The VOC Story – or Why the VOC is Like the AFL

An enormous part of my PhD research involves the VOC. Before I even started, I went to my Honours supervisor with a sad little 300 word research proposal. She said to me “Do you have a background in materials analysis? Maritime archaeology? Historical archaeology?” I had to answer no to everything. Then she told me I would have to research the history of the VOC. I nodded like I knew what that was, hoping she wouldn’t notice my thundering heart beat, shallow breathing and beading forehead.

Here for your enjoyment and interest is the story of the Verenigde Oostindische Compagnie (United Dutch East India Company) taken from a Western Australian Maritime Museum Information sheet.

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East India House, Amsterdam. The headquarters of the VOC in the 17th century and present day.

The land we now call Australia, was first made known to the European world in the 17th century by navigators from the United Dutch East India Company – Verenigde Oostindische Compgnie or VOC.

The VOC was the greatest trading concern in the world in the 17th and early 18th centuries, with Batavia (present-day Jakarta) as its trade centre in the East Indies.

High profits from earlier voyages to the East Indies by Dutch merchants led to fierce competition amongst themselves, and the purchase price of spices in Asia being driven up. In an attempt to maximise profits, the various competing parties were brought together by the central Government of the Dutch Republic. The result was the formation of the VOC on 20 March 1602, in a merger of six Dutch trading companies – Amsterdam, Zeeland (or Middleburg), Hoorn, Rotterdam, Delft and Enkhuizen. Aiming to present a strong, united Dutch front, the Company intended to enforce trade monopolies in the East Indies and drive out competition from other European powers, especially Portugal and Spain.

The VOC was administered from Holland by seventeen directors known as the Hereen Zeventien (Gentlemen Seventeen) appointed from each of the original companies, called Kamers (chambers). Ships owned by individual chambers, were built and repaired at VOC shipyards in The Netherlands. Packed with provisions, coinage and trade goods, they set out on the long voyage, nine months or more, to Batavia. Usually, the ship would stop briefly at the Cape of Good Hope, where the Company established a colony in 1652, to rest the crew and take on fresh supplies.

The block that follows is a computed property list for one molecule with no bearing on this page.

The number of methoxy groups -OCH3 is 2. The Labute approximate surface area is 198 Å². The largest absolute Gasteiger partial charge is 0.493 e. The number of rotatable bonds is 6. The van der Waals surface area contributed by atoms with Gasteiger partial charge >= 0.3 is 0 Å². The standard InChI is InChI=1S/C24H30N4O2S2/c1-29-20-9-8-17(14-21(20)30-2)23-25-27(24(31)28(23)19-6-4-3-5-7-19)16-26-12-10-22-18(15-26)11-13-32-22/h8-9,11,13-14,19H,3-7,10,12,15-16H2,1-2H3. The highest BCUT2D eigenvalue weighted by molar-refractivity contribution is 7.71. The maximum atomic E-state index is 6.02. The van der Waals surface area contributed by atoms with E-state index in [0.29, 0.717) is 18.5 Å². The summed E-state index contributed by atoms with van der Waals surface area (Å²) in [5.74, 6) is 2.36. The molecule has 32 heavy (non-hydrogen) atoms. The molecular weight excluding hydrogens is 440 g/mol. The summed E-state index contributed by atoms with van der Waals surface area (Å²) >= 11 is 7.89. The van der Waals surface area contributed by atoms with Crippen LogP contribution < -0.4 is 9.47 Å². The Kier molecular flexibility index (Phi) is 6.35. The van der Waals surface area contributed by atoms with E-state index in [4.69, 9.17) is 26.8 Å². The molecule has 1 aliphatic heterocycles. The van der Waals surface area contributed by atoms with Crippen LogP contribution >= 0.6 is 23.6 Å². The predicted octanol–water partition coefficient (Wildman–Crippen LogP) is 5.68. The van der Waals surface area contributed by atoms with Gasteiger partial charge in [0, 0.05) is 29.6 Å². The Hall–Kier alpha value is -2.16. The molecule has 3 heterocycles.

In the early days of the Company, ships rounding the Cape would head north along the African coast, through the Strait of Madagascar to reach the Indies. In 1610, however, one of the Company’s navigators, Hendrik Brouwer, found that a faster, cooler and therefore less arduous passage could be made by taking advantage of the westerly winds which prevail south of the Cape – the ‘Roaring Forties’. Ships would head east from the Cape for about 4,000 miles (6,400km) until they were in the meridian of the Straits of Sunda, where they turned north toward Java.

imagesThe VOC route from The Netherlands to Batavia

The Company’s adoption of this route in 1616 led to many ships sailing too far east, as the problem of determining the point to turn north was very difficult (due to the problem of calculating longitude) and navigators caught their first sight of the west coast of Australia.

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A 1700 Dutch map of the Indian Ocean, note Australia slowly taking shape in the corner.

Competition from other trading powers en route to Batavia meant that all the Company’s ships carried ordnance (guns) and soldiers to protect the convoys and their cargoes; and to maintain Dutch power in the Indian Ocean, and protect Dutch interest on land. During the VOC’s golden years in the 17th and early 18th centuries, over one million people left Holland for Asia on board the Company’s fleet of East Indiamen. The Company returned enormous profits and exerted unprecedented power in the Far East. By 1740, however, the VOC was in a state of decline. Diminishing profits – largely due to corruption – led to the Company’s bankruptcy and final dissolution on 31 December 1799.

Organisation of the VOC

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In many ways the VOC was organised in a similar way to national sporting bodies in Australia such as the Australian Football League (AFL).

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An AFL player and a VOC soldier. Note the similarities in national organisation.

The AFL was established to control the national competition now represented by 18 teams from 5 States. Each team carries the AFL logo on their jumpers, as well as the logo of their particular club. With the VOC, each trading partner carried the main VOC logo as well as the identification of their particular chamber.

The AFL’s charter is to create a monopoly; a single strong national body that, through promotion and marketing, can survive the challenge from the other football codes such as rugby league. Similarly, the VOC’s charter was to create a monopoly; a single strong national body to control the spice trade and survive the challenge from other nations.

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One thought on “The VOC Story – or Why the VOC is Like the AFL

  1. Pingback: How to Get Into the VOC Archives Online | Archaeology and Science

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